Like diabetes, bipolar disorder was described by Areteus of Cappadocia in the first century ad. But for bipolar disorder, no equivalent of insulin has emerged. How close are we to identifying the mechanisms of bipolar disorder? Selected for clinical implications, here are some highlights from the recent acceleration in understanding of those mechanisms. Findings range from genetics and neuroplasticity (plasticity-specific genes, epigenetics, neurotrophic factors) to brain imaging, brain networks, and broader processes (inflammation, clockworks).
Unlike Huntington disease, in which the number of nucleotide repeats in a single gene determine outcome, bipolar disorder appears to be influenced by several hundred genes: 266 in a recent meta-analysis.1 Some genes are more central to the development of bipolar disorder than others, suggesting that there are several main pathways to the development of this illness, not 266 different routes. For example, one of the most consistently identified genes is CACNA1C.2 This gene codes for a calcium channel subunit that affects amygdala processing of emotional events, which itself has been shown to be one of the central differences in brain function in bipolar disorder.3
The search for genes associated with bipolar disorder is complicated because many of the same genes, such as CACNA1C, are also associated with major depression and schizophrenia.4 This should not be surprising: given the large number of genes involved, the range of potential variations of mood and thought is vast. Just 2 variations at each of 266 genes allows 35,000 different permutations, and many of these genes have more than 2 variants. Although not all these variations would necessarily look different clinically, they are better mapped in continua rather than categories, as noted by Dr Ellen Leibenluft, Chief of the NIMH’s Section on Bipolar Spectrum Disorders. She commented that DSM categories “will remain somewhat arbitrary [italics added] because they will be imposed on fully continuous, smooth distributions.”5
The search for genes associated with bipolar disorder is further complicated by the overlap between genes that confer bipolar risk and genes that confer “plasticity.” The latter refers to genes that allow individuals to respond more directly to environmental experience, to mold themselves to their environment and potential future environments based on past experience.
Plasticity-specific genes. Multiple genes appear to confer an increased capacity to mold to or respond to one’s environment (particularly childhood environment). These genes include the serotonin transporter gene (SERT) and the brain-derived neurotrophic factor (BDNF) gene, among others.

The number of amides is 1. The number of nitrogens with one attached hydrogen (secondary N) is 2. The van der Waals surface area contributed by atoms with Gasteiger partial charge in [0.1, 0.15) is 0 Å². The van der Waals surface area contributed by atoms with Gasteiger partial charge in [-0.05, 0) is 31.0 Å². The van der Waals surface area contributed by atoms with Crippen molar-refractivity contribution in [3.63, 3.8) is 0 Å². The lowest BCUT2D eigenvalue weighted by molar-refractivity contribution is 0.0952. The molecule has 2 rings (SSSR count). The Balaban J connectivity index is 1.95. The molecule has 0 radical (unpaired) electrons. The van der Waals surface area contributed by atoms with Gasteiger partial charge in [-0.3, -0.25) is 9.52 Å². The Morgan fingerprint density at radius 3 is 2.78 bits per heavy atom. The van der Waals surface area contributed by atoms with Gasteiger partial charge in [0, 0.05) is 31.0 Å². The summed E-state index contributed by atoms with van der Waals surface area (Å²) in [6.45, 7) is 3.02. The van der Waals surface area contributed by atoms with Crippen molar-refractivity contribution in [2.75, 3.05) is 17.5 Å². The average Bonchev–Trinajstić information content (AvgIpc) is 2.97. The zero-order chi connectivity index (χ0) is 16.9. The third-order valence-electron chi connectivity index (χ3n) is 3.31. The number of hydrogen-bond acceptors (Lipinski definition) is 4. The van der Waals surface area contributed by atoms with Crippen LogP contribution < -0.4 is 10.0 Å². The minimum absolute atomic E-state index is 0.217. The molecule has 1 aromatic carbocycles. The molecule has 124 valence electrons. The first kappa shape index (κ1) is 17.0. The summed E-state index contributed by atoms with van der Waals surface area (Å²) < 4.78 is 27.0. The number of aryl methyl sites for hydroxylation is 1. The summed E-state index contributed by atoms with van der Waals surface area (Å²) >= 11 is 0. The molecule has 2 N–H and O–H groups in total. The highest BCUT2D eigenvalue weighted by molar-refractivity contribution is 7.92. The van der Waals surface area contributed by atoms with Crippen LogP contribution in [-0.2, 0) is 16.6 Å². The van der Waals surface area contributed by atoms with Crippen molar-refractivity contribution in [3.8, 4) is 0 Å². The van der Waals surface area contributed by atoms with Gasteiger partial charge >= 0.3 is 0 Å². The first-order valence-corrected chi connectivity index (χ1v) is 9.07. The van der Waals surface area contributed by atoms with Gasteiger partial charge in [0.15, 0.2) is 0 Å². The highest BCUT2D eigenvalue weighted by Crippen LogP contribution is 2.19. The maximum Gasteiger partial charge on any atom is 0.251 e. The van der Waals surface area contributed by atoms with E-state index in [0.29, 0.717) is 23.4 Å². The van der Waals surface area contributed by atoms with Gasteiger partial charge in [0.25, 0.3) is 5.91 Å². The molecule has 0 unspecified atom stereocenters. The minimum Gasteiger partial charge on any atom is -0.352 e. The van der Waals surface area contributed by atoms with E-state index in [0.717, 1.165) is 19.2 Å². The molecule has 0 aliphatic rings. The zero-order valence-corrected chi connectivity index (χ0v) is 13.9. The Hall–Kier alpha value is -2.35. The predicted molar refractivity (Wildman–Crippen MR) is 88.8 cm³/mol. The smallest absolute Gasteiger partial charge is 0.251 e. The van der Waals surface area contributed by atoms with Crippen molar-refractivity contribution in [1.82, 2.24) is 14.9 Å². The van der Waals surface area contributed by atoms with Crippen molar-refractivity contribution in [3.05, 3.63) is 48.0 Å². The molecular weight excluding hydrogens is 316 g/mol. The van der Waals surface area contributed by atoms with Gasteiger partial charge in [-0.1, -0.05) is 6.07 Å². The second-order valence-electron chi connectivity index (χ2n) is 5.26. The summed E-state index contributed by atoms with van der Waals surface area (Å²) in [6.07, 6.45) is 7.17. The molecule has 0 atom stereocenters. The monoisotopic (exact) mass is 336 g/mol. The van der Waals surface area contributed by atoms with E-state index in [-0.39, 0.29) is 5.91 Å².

Differences in the SERT gene length have been extensively investigated in relation to mood and anxiety disorders. The short version of the SERT gene is associated with an increased risk of depression in the face of life stresses, but only in the context of adverse childhood experiences. Benign childhoods appear to completely mask the gene length difference effects, as originally shown in the seminal work by Caspi and colleagues.6 These findings were recently replicated in bipolar disorder.7 Not all previous studies have found an association between bipolar disorder and the short SERT allele, however.8
The frequency of the short allele itself is highly variable across ethnic groups; none were found in one Chinese population.9 Overall, the findings originally shown by Caspi and colleagues have been consistent, particularly if age of adverse events is factored in (early childhood events have more impact, which to clinicians is of course no surprise).10,11
Similarly, a substantial literature associates the BDNF gene with mood disorders and bipolar disorder in particular. A base pair difference in the gene (single nucleotide polymorphism) leads to insertion of a methionine in the BDNF protein instead of a valine. The methionine variant is associated with increased susceptibility to Alzheimer disease, Parkinson disease, depression, eating disorders—and bipolar disorder.12 In bipolar disorder, carriers of the methionine-yielding allele have significantly higher suicide attempt rates.13
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